Friction is investigated in a rolling–sliding, lubricated, steel ball on elastomer flat contact. Two different types of friction are identified: rolling friction, which results from the movement of the surfaces relative to the contact, and sliding or interfacial friction, which arises from relative motion of the two contacting surfaces. A novel experimental technique is
described to measure these two types of friction simultaneously in a single test. This enables separate rolling and interfacial ‘Stribeck-type’ friction curves to be produced for Newtonian lubricants. These curves are compared with theoretical predictions of friction. The results show that rolling friction originates primarily from two sources: Poiseuille flow of lubricant in the contact and elastic hysteresis. There are also two main types of interfacial friction; due to Couette flow and solid surface adhesion. For compliant elastomer-on-steel contacts, rolling friction forms a significant proportion of the total friction even at quite high slide–roll ratios.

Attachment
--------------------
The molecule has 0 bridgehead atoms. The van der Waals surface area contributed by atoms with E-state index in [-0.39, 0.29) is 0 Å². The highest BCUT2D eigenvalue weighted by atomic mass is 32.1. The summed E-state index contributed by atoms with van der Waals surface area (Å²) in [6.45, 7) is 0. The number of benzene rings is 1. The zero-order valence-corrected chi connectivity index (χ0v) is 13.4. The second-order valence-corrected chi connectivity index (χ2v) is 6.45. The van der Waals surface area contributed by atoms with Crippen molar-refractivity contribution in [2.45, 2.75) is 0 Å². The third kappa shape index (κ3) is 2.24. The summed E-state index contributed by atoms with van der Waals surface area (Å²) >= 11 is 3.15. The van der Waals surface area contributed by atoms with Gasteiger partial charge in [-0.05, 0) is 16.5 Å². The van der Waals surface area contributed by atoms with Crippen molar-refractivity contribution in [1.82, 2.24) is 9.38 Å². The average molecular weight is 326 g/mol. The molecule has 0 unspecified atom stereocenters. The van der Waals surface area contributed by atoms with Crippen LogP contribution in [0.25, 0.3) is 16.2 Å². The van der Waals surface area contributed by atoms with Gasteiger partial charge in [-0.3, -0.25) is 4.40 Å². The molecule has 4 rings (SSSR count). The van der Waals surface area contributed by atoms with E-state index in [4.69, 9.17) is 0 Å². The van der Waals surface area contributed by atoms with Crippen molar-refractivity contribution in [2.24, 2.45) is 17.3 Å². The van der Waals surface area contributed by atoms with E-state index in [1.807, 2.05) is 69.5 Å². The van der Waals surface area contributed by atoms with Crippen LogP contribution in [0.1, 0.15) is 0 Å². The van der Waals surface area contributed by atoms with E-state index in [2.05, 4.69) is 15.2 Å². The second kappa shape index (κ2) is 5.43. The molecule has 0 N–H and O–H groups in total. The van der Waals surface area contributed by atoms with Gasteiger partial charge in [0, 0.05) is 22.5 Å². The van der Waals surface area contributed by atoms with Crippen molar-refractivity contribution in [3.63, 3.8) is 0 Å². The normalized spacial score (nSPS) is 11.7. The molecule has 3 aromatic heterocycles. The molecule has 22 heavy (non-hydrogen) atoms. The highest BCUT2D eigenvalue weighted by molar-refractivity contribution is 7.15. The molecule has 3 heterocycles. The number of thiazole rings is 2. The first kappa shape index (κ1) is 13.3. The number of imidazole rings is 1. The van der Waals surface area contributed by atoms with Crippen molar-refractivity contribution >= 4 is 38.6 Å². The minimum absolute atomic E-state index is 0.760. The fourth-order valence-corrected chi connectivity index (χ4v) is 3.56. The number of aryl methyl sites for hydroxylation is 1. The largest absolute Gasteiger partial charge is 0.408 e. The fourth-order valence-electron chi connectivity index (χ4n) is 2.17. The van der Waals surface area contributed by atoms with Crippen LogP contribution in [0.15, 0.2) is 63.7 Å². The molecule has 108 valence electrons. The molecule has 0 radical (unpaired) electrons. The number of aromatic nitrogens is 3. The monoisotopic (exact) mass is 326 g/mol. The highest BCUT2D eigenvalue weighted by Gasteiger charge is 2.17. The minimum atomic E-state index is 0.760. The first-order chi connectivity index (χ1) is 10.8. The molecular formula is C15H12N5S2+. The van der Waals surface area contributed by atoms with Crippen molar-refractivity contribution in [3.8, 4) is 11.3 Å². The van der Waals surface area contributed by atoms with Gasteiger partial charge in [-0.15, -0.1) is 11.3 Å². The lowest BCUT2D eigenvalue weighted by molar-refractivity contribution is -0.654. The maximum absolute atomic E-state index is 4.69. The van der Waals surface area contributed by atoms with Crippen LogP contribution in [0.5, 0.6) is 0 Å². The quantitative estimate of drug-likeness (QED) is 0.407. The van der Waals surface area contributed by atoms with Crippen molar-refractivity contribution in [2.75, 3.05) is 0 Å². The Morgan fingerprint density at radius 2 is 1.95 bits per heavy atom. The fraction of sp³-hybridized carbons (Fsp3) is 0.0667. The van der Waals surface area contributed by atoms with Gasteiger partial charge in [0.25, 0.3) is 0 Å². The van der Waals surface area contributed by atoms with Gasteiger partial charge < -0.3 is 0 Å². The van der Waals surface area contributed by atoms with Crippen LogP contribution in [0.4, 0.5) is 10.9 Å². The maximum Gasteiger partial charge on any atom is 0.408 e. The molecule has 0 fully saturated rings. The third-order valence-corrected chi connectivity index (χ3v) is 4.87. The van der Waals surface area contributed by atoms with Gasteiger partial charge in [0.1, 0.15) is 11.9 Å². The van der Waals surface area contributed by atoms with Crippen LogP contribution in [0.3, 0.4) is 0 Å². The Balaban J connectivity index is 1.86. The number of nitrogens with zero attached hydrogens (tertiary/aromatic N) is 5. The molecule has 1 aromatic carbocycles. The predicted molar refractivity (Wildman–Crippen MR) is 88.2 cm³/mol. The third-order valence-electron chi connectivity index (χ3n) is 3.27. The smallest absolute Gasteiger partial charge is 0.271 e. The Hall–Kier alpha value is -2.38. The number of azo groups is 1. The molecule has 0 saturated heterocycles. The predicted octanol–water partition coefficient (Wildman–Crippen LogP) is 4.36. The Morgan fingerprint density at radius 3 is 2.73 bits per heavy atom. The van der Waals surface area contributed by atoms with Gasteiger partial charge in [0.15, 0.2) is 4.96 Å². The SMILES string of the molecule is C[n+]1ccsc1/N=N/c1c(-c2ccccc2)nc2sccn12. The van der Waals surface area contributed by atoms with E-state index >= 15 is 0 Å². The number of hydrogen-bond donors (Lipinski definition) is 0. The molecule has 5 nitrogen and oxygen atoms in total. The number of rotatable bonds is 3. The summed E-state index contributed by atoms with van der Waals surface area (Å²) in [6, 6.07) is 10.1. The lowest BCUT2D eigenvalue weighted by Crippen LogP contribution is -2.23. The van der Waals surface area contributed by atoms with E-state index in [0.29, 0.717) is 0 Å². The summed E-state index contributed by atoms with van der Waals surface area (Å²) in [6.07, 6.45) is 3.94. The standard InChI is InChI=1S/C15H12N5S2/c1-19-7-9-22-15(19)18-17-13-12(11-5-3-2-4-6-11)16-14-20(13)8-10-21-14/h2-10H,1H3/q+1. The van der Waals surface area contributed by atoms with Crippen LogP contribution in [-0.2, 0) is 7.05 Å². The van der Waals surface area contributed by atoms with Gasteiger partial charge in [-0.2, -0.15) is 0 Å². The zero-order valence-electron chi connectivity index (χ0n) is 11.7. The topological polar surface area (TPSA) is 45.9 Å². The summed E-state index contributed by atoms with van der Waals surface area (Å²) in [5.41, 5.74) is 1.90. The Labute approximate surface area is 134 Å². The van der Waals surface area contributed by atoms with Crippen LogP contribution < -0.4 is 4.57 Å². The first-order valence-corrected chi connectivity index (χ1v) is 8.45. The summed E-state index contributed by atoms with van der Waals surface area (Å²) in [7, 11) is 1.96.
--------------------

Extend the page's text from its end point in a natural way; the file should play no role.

Keywords: Soft-elastohydrodynamic, Isoviscous-elastic, Friction, Rolling friction, Sliding friction, Interfacial friction, Couette friction, Poiseuille friction, Hysteresis